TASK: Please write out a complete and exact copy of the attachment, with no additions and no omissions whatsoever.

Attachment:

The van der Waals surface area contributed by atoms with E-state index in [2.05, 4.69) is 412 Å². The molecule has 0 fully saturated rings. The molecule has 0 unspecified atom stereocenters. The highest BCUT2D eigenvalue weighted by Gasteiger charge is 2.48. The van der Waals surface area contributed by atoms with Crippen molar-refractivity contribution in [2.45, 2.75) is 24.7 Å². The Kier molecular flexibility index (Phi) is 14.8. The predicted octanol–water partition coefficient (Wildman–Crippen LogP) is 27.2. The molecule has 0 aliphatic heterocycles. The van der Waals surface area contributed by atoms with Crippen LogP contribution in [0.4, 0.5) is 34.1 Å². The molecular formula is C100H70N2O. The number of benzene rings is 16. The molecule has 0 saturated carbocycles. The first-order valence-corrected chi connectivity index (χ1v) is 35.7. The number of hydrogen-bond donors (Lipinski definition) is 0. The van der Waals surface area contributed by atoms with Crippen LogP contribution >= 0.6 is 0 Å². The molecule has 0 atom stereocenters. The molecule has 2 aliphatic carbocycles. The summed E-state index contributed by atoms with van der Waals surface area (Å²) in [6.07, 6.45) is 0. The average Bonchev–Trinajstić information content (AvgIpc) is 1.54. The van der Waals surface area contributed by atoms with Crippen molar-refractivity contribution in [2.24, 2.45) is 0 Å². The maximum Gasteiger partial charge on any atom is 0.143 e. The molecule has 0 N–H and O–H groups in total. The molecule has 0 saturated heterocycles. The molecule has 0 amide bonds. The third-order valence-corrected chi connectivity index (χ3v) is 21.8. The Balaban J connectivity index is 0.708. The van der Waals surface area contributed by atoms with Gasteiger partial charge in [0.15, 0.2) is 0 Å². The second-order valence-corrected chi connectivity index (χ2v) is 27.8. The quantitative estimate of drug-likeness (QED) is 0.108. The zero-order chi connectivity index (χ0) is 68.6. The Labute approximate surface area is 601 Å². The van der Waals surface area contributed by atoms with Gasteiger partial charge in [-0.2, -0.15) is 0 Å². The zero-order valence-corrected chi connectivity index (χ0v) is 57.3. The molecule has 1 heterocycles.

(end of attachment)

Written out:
The van der Waals surface area contributed by atoms with E-state index in [2.05, 4.69) is 412 Å². The molecule has 0 fully saturated rings. The molecule has 0 unspecified atom stereocenters. The highest BCUT2D eigenvalue weighted by Gasteiger charge is 2.48. The van der Waals surface area contributed by atoms with Crippen molar-refractivity contribution in [2.45, 2.75) is 24.7 Å². The Kier molecular flexibility index (Phi) is 14.8. The predicted octanol–water partition coefficient (Wildman–Crippen LogP) is 27.2. The molecule has 0 aliphatic heterocycles. The van der Waals surface area contributed by atoms with Crippen LogP contribution in [0.4, 0.5) is 34.1 Å². The molecular formula is C100H70N2O. The number of benzene rings is 16. The molecule has 0 saturated carbocycles. The first-order valence-corrected chi connectivity index (χ1v) is 35.7. The number of hydrogen-bond donors (Lipinski definition) is 0. The van der Waals surface area contributed by atoms with Crippen LogP contribution >= 0.6 is 0 Å². The molecule has 0 atom stereocenters. The molecule has 2 aliphatic carbocycles. The summed E-state index contributed by atoms with van der Waals surface area (Å²) in [6.07, 6.45) is 0. The average Bonchev–Trinajstić information content (AvgIpc) is 1.54. The van der Waals surface area contributed by atoms with Crippen molar-refractivity contribution in [2.24, 2.45) is 0 Å². The maximum Gasteiger partial charge on any atom is 0.143 e. The molecule has 0 N–H and O–H groups in total. The molecule has 0 saturated heterocycles. The molecule has 0 amide bonds. The third-order valence-corrected chi connectivity index (χ3v) is 21.8. The Balaban J connectivity index is 0.708. The van der Waals surface area contributed by atoms with Gasteiger partial charge in [0.15, 0.2) is 0 Å². The second-order valence-corrected chi connectivity index (χ2v) is 27.8. The quantitative estimate of drug-likeness (QED) is 0.108. The zero-order chi connectivity index (χ0) is 68.6. The Labute approximate surface area is 601 Å². The van der Waals surface area contributed by atoms with Gasteiger partial charge in [-0.2, -0.15) is 0 Å². The zero-order valence-corrected chi connectivity index (χ0v) is 57.3. The molecule has 1 heterocycles.